Alaskan-type complexes and their associations with economic mineral deposits

Research output: Chapter in Book/Report/Conference proceedingChapter

6 Scopus citations

Abstract

Alaskan-type complexes are commonly known for their lithological zoning of mafic to ultramafic rock units. These complexes are relatively small, typically alkaline in composition and occur in linear zones along convergent tectonic zones. Multiple intrusions of ultramafic magma from the mantle wedge in a subduction zone, and diapiric updoming of crystal mushes, are acceptable mechanisms for the origin of these complexes. Associated PGE mineralization is found mostly in placers near the intrusions. Since Alaskan-type complexes are mostly crystallization products of hydrous magmas in subduction-zone environments, the crystallization is modeled to have taken place at high fO2 conditions, in which sulfide phases are unstable. However, sulfide mineral horizons, enriched in Cu-Ni-PGE, are found in some Alaskan-type complexes and reflect assimilation of graphite-rich sedimentary rocks which lowered the fO2 levels.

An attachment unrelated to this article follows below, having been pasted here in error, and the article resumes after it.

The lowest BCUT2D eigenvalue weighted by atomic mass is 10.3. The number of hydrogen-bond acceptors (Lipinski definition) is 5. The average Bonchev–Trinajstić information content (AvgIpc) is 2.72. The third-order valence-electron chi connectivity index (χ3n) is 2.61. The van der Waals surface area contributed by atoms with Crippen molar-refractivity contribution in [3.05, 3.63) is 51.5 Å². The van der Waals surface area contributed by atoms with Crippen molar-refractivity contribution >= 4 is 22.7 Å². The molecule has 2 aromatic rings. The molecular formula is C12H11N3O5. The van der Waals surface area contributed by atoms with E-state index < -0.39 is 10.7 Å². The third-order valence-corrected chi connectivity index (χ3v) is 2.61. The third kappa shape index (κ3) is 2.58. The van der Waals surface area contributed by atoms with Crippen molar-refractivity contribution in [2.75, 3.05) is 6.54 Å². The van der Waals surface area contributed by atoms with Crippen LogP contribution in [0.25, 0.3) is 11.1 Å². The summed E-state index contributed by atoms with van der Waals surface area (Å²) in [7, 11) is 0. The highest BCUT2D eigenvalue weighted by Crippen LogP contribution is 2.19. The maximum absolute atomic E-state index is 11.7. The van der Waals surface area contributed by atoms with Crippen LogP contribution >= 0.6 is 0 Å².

Original languageEnglish (US)
Title of host publicationProcesses and Ore Deposits of Ultramafic-Mafic Magmas through Space and Time
PublisherElsevier
Pages269-302
Number of pages34
ISBN (Electronic)9780128111598
ISBN (Print)9780128111604
DOIs
StatePublished - Jan 1 2017
Externally publishedYes

Bibliographical note

Publisher Copyright:
© 2018 Elsevier Inc. All rights reserved.

Keywords

  • Alaskan-type complexes
  • Lithological zoning
  • Pge placers
  • Subduction-zone magmatism
  • Sulfide horizons

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